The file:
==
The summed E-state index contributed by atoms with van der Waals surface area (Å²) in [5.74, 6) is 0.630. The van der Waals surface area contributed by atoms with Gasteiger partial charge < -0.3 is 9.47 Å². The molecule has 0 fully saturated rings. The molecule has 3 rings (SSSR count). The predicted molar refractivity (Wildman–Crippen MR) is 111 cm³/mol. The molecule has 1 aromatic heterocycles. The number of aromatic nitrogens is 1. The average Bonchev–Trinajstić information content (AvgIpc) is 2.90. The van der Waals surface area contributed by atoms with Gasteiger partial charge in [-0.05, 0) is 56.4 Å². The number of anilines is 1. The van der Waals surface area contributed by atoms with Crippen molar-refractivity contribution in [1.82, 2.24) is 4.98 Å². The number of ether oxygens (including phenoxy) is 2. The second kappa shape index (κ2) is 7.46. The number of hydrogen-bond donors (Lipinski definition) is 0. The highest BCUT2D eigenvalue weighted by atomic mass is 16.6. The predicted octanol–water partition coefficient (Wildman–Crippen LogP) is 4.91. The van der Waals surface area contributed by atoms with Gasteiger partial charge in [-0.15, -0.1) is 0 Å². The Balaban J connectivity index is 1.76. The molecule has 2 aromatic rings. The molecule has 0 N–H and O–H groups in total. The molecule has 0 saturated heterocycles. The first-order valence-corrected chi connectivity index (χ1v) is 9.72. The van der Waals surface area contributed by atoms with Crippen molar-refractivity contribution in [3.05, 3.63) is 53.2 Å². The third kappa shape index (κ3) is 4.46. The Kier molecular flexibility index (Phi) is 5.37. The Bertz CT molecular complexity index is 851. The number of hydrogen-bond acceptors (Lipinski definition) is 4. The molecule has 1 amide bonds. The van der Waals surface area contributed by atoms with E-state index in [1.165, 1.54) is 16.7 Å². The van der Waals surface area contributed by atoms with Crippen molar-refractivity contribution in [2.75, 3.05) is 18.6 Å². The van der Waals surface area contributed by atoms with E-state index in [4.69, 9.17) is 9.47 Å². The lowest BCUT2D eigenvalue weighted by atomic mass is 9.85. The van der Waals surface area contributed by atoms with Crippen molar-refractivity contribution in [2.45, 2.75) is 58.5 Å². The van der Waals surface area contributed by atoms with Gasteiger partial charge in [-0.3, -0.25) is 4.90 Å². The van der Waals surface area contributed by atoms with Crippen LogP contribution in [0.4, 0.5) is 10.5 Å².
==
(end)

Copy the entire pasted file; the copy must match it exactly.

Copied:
The summed E-state index contributed by atoms with van der Waals surface area (Å²) in [5.74, 6) is 0.630. The van der Waals surface area contributed by atoms with Gasteiger partial charge < -0.3 is 9.47 Å². The molecule has 0 fully saturated rings. The molecule has 3 rings (SSSR count). The predicted molar refractivity (Wildman–Crippen MR) is 111 cm³/mol. The molecule has 1 aromatic heterocycles. The number of aromatic nitrogens is 1. The average Bonchev–Trinajstić information content (AvgIpc) is 2.90. The van der Waals surface area contributed by atoms with Gasteiger partial charge in [-0.05, 0) is 56.4 Å². The number of anilines is 1. The van der Waals surface area contributed by atoms with Crippen molar-refractivity contribution in [1.82, 2.24) is 4.98 Å². The number of ether oxygens (including phenoxy) is 2. The second kappa shape index (κ2) is 7.46. The number of hydrogen-bond donors (Lipinski definition) is 0. The highest BCUT2D eigenvalue weighted by atomic mass is 16.6. The predicted octanol–water partition coefficient (Wildman–Crippen LogP) is 4.91. The van der Waals surface area contributed by atoms with Gasteiger partial charge in [-0.15, -0.1) is 0 Å². The Balaban J connectivity index is 1.76. The molecule has 2 aromatic rings. The molecule has 0 N–H and O–H groups in total. The molecule has 0 saturated heterocycles. The first-order valence-corrected chi connectivity index (χ1v) is 9.72. The van der Waals surface area contributed by atoms with Crippen molar-refractivity contribution in [3.05, 3.63) is 53.2 Å². The third kappa shape index (κ3) is 4.46. The Kier molecular flexibility index (Phi) is 5.37. The Bertz CT molecular complexity index is 851. The number of hydrogen-bond acceptors (Lipinski definition) is 4. The molecule has 1 amide bonds. The van der Waals surface area contributed by atoms with E-state index in [1.165, 1.54) is 16.7 Å². The van der Waals surface area contributed by atoms with Crippen molar-refractivity contribution in [2.75, 3.05) is 18.6 Å². The van der Waals surface area contributed by atoms with E-state index in [4.69, 9.17) is 9.47 Å². The lowest BCUT2D eigenvalue weighted by atomic mass is 9.85. The van der Waals surface area contributed by atoms with Crippen molar-refractivity contribution in [2.45, 2.75) is 58.5 Å². The van der Waals surface area contributed by atoms with Gasteiger partial charge in [-0.3, -0.25) is 4.90 Å². The van der Waals surface area contributed by atoms with Crippen LogP contribution in [0.4, 0.5) is 10.5 Å².